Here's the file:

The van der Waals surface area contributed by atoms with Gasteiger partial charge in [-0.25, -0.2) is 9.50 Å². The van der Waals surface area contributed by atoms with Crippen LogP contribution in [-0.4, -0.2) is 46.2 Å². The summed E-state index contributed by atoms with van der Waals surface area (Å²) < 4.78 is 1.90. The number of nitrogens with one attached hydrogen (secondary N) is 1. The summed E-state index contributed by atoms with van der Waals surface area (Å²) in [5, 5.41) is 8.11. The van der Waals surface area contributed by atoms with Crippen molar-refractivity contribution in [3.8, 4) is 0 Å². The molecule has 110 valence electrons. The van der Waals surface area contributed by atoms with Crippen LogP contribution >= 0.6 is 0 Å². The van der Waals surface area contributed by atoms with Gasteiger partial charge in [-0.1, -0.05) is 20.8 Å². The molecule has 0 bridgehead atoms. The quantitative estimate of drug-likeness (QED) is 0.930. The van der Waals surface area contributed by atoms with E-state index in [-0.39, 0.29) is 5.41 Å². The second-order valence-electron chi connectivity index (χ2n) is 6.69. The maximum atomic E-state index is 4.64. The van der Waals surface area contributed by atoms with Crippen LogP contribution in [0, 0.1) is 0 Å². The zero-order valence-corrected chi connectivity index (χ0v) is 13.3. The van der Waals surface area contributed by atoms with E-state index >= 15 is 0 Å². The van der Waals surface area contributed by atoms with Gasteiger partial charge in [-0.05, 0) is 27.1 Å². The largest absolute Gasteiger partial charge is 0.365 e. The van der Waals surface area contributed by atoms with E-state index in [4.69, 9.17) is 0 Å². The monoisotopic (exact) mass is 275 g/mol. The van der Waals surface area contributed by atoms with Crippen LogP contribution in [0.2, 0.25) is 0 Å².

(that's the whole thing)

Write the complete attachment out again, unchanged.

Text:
The van der Waals surface area contributed by atoms with Gasteiger partial charge in [-0.25, -0.2) is 9.50 Å². The van der Waals surface area contributed by atoms with Crippen LogP contribution in [-0.4, -0.2) is 46.2 Å². The summed E-state index contributed by atoms with van der Waals surface area (Å²) < 4.78 is 1.90. The number of nitrogens with one attached hydrogen (secondary N) is 1. The summed E-state index contributed by atoms with van der Waals surface area (Å²) in [5, 5.41) is 8.11. The van der Waals surface area contributed by atoms with Crippen molar-refractivity contribution in [3.8, 4) is 0 Å². The molecule has 110 valence electrons. The van der Waals surface area contributed by atoms with Crippen LogP contribution >= 0.6 is 0 Å². The van der Waals surface area contributed by atoms with Gasteiger partial charge in [-0.1, -0.05) is 20.8 Å². The molecule has 0 bridgehead atoms. The quantitative estimate of drug-likeness (QED) is 0.930. The van der Waals surface area contributed by atoms with E-state index in [-0.39, 0.29) is 5.41 Å². The second-order valence-electron chi connectivity index (χ2n) is 6.69. The maximum atomic E-state index is 4.64. The van der Waals surface area contributed by atoms with Crippen LogP contribution in [0, 0.1) is 0 Å². The zero-order valence-corrected chi connectivity index (χ0v) is 13.3. The van der Waals surface area contributed by atoms with E-state index >= 15 is 0 Å². The van der Waals surface area contributed by atoms with Gasteiger partial charge in [-0.05, 0) is 27.1 Å². The largest absolute Gasteiger partial charge is 0.365 e. The van der Waals surface area contributed by atoms with E-state index in [4.69, 9.17) is 0 Å². The monoisotopic (exact) mass is 275 g/mol. The van der Waals surface area contributed by atoms with Crippen LogP contribution in [0.2, 0.25) is 0 Å².